Friday, February 26, 2016

It's Not About the Points

While many math teachers have stopped giving points for practice/homework, I confess that I'm over here still giving points. This semester, I decided to at least challenge my own attachment to points . . . particularly the thought that students will not do an assignment if there are not points attached to it.

So I set a lofty goal: 100% of students completing 100% of assignments. Whenever I had time to walk around the classroom, I carried a clip board and asked students to show me their completed assignment(s). Not done? No problem. What questions do you have? What can I do to help you finish up?** I did some repeated asking and follow-up and asking again. Over time, it got easier as students realized that not completing the assignment was not an option.

I also discovered that, more frequently than I expected, lack of completion was really due to lack of understanding. Many times it came disguised as laziness, disinterest, and the like . . . but really the student just didn't know how to do the math.

When an assignment was complete (and correct!), I recorded the points on my clip board. I used circles to indicate assignments that were late and highlights for assignments that took more than two weeks to collect. I ended up with a sheet for each class that looked like this:


Notice fewer circles/highlights during the second half of the quarter?!

Since everyone ended up with all of the points for all of the assignments, it really brings one big question to mind . . . What's the point of the points?!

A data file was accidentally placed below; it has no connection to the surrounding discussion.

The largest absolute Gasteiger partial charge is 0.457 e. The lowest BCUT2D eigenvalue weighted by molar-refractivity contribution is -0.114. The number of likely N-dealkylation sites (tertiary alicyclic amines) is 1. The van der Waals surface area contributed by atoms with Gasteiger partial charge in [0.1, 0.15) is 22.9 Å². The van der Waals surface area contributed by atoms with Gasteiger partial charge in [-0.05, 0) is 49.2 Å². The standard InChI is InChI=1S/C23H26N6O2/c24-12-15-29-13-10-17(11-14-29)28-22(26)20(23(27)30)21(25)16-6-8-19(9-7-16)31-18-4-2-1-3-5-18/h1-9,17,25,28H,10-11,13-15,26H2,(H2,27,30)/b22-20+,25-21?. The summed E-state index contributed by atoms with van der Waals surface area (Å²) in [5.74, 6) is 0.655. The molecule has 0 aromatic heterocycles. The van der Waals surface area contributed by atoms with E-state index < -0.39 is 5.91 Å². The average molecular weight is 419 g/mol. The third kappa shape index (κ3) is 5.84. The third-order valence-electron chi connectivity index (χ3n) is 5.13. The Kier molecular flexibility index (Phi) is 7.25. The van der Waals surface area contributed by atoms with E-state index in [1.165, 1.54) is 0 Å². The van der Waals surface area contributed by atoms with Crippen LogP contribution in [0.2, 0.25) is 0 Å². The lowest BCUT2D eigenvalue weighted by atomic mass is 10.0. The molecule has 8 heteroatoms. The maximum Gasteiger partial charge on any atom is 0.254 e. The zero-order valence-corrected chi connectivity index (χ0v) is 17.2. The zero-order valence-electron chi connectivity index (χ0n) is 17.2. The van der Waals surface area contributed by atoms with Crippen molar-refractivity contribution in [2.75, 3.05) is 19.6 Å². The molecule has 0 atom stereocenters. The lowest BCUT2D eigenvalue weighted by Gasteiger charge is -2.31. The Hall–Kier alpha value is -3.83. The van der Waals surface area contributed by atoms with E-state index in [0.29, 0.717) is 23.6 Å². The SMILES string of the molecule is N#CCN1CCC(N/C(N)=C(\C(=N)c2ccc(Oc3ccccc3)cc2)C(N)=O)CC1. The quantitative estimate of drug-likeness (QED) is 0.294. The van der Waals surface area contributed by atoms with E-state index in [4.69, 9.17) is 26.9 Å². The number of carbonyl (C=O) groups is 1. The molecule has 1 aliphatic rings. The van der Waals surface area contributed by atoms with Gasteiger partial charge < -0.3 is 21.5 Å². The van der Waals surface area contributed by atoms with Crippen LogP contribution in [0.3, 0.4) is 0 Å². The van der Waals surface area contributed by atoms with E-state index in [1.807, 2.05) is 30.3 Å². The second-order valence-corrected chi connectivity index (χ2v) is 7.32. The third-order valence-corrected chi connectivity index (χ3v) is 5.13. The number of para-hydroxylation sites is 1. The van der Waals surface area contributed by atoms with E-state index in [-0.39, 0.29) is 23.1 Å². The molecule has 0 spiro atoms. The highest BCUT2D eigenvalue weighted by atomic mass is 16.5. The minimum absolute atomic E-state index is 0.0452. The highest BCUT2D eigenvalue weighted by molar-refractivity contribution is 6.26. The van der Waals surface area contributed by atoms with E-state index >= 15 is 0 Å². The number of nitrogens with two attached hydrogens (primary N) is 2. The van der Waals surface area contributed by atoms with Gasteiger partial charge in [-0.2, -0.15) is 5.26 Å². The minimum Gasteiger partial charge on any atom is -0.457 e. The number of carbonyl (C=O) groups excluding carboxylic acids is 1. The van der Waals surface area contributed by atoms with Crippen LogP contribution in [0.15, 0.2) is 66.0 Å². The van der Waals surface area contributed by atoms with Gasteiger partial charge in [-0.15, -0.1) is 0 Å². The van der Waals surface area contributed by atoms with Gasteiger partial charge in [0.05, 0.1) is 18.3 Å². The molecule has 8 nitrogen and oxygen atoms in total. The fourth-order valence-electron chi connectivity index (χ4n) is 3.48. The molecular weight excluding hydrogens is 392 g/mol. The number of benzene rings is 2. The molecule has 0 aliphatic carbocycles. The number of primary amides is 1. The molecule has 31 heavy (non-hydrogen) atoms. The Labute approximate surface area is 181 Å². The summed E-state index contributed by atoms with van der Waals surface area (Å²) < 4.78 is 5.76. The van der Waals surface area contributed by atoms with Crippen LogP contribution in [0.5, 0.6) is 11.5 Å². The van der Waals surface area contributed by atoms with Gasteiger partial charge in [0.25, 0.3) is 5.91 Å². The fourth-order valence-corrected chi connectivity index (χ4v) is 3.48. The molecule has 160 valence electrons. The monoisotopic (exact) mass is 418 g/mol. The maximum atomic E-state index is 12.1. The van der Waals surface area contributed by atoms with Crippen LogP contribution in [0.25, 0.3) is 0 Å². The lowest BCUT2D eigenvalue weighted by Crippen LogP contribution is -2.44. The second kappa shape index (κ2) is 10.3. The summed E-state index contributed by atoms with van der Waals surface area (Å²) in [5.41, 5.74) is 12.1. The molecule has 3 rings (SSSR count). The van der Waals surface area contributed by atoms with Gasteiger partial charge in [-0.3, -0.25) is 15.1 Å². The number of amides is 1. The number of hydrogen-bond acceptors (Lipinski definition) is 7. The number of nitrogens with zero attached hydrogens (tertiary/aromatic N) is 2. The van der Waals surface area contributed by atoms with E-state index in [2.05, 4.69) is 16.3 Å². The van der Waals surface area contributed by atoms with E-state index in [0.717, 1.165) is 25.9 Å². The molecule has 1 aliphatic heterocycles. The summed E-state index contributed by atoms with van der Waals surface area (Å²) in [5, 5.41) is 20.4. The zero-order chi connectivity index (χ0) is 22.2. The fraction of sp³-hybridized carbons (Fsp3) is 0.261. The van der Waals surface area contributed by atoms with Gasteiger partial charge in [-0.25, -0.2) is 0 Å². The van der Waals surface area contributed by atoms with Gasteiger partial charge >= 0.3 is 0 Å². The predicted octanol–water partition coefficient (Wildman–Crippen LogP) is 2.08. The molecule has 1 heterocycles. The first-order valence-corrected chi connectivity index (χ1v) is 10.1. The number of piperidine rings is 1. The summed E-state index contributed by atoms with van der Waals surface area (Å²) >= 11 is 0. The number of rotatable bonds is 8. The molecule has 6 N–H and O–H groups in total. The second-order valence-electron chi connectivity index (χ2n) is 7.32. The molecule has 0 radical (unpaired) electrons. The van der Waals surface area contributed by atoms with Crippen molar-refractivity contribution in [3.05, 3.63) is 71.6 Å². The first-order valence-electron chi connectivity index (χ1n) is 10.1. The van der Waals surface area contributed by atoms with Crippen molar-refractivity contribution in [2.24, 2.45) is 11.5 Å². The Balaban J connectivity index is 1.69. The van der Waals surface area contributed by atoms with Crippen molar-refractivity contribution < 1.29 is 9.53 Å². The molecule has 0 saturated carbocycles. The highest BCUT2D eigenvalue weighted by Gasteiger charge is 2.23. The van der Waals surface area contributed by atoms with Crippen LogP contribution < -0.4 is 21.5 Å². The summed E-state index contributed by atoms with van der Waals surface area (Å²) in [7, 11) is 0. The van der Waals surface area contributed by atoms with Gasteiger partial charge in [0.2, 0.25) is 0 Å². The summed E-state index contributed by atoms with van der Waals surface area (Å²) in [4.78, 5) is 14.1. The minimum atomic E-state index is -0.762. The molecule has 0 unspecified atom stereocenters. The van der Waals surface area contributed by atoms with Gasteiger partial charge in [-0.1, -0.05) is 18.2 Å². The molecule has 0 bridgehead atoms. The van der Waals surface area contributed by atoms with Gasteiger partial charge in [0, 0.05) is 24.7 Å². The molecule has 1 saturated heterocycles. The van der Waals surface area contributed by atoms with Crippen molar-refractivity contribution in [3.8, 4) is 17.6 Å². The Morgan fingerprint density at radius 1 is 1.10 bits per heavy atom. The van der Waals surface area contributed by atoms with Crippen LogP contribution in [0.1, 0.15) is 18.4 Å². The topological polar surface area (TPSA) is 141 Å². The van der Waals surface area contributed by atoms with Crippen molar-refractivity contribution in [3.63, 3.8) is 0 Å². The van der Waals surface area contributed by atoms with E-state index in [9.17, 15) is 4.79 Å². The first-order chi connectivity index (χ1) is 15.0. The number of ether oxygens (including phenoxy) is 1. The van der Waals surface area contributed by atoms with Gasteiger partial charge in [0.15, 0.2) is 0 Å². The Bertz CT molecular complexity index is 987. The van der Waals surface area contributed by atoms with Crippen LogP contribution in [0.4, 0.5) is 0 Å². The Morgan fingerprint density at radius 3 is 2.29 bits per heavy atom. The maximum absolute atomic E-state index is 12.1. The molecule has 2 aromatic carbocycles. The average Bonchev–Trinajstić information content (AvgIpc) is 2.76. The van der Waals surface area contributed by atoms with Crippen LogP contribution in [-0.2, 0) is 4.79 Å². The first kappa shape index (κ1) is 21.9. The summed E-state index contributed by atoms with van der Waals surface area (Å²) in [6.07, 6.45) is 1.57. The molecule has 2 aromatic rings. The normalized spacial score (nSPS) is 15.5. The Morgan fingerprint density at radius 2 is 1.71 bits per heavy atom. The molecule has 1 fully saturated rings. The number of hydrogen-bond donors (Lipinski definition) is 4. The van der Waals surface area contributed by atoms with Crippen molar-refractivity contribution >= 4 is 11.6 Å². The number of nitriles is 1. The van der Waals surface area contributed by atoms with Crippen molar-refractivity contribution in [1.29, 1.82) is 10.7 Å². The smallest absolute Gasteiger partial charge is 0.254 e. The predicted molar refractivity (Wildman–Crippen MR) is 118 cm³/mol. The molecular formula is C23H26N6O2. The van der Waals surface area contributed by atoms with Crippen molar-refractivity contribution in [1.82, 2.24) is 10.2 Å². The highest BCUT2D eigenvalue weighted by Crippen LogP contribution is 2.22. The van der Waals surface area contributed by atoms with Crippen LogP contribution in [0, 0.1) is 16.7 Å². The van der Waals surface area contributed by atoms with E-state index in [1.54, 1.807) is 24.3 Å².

I'm finally believing that students don't complete assignments because of points. Students complete assignments because of accountability. I would argue that there are forms of accountability that are more affective than points. I never had 100% completion when I was only assigning points.

Another unexpected outcome (which shouldn't have been surprising), is that assessment scores were higher as a result of "Operation 100%". In the past, I spent a lot of time orchestrating/scheduling remediation and re-assessments. Since students ended up understanding the content better on the front side of assessments, I spent significantly less time on that type of thing this semester.

**My school has some structures in place that helped tremendously with follow-up here. I assigned many students to our school's tutoring room. It is held during the school day and staffed by a few teachers and lots of National Honor Society students. For students who understand the content but were just dragging their feet on completion, I had the option to assign them to academic lunch.

2 comments:

  1. I am in the homework boat with you. I have freshman an I work to change the expectation. I only assign 5-8 problems. I refuse to assign more because they will refuse to do it.

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